My Old Friend, a Rapist, Didn’t Speak at the Urinal

I stood at the urinal wondering why the man two stalls over was staring. I’m fully aware of rest area bathrooms and their raunchy reputations, but this was something different and I silently revolted against turning my entire face to him, but worked hard to sharpen everything on the edge of my everything I could see. His lower face was scruffy but not overgrown, the frames on his face weren’t level to his thinning brows he was probably once proud of and the slight fog on the glass from coming inside from the cold hid his eyes. He’d not become the man he hoped to be, his sweater said. I revolted against giving him my entire face and I’ll regret that for a while because I would have seen him sooner and I could have attacked him for what he did to my friend almost two decades ago. He saw me and he knew me and he said nothing. The water never turned warm on my hands and the soap was weak, but the dryer was everything I needed before exiting the restroom into below freezing temperatures. I ran to the car and watched the man from the restroom’s shell walk toward his, his father and a little girl in the back, strapped into her car seat.

In the restroom he looked at me because he knew me. Why didn’t he speak? In high school, I used his name at a track meet and jumped high enough to qualify him for the State Championship because he couldn’t make it to the meet and we were friends. Why didn’t he speak? Half a face is surely enough to make a positive identification. His full face was only 10 feet away and I let him keep it. I let him keep up what was left of his appearance to somehow look as if he’s complete for his father and the little girl in back, strapped into her car seat. He doesn’t know I know he’s a rapist. For old times sake, he should have at least said “hello,” and smiled one of those big smiles / he used to smile. He probably doesn’t smile much anymore. He probably reserves those for the little girl in the back when she’s doing something amazing like growing while she sleeps and he’s trying to keep from crying because she’ll one day be the age the girl was when he raped her. She’ll bring boys home and she’ll like them like he was liked once. He has a few smiles left and they must be used for special occasions and seeing an old friend in rest area restroom 75 miles from where you two laughed together is not special. What is it?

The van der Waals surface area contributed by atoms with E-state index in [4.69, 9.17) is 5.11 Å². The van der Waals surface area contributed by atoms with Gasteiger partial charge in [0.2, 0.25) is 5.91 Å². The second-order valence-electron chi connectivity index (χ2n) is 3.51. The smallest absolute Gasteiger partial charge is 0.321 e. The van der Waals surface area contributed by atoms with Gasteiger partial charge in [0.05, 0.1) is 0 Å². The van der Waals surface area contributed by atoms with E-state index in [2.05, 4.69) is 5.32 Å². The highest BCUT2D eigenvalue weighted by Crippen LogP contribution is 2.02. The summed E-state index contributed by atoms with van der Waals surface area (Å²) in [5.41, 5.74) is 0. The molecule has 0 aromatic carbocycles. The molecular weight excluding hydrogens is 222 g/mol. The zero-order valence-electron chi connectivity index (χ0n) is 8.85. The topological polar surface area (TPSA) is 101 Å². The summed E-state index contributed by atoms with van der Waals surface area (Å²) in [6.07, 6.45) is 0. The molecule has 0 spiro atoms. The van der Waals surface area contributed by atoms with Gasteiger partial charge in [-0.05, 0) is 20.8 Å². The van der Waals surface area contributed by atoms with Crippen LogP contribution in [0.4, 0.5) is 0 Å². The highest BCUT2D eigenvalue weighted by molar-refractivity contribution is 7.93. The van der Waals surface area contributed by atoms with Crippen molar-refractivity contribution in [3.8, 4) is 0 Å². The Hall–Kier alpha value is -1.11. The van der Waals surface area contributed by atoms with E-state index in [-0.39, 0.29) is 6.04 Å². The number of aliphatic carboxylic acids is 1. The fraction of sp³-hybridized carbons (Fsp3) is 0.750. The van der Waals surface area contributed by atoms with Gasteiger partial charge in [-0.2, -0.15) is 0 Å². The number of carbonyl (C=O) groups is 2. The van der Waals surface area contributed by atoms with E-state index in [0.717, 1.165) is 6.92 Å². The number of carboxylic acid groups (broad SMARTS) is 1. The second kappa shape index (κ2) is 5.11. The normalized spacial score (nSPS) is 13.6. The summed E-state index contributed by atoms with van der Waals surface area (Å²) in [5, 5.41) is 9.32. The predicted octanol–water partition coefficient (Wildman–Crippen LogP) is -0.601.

I hate him. He’s disgusting and should never be allowed children, women, weak minds, vulnerable bodies, or humans. We haven’t spoken in a decade and he doesn’t know any of this. He probably does good things in the world to atone, or perhaps he thinks having a small girl in the family gives him a second chance at something. Nate Parker probably believes this, too.

We pulled onto the highway, me then him, and he disappeared. I wished I’d jumped into the cold and called him a rapist in front of the little girl in the back. Not old enough to understand the world, she wouldn’t understand the word, but she’d carry this moment with her for a long time like I carry the moment my father violently called two men “faggots” outside of the store, and one day, probably in high school, someone will mention sex or being touched inappropriately by an aunt or a Casey Affleck film, and that moment some strange man called her daddy or uncle or brother a rapist will force itself onto her thoughts. I lost him among the cars and I wrote my friend to apologize for not acting out against the man who raped her. She hates him, too, and she writes him letters I hope she one day sends, and I needed to tell her about his appearance. I needed her to find some amount of pleasure in his disintegration, and she did and we laughed and hated him harder together then changed the subject.

That night, watching Sabrina, I put my heavy head on the hip curve of a woman I’ve loved for a long time and asked permission before resting my hands and lips anywhere else.

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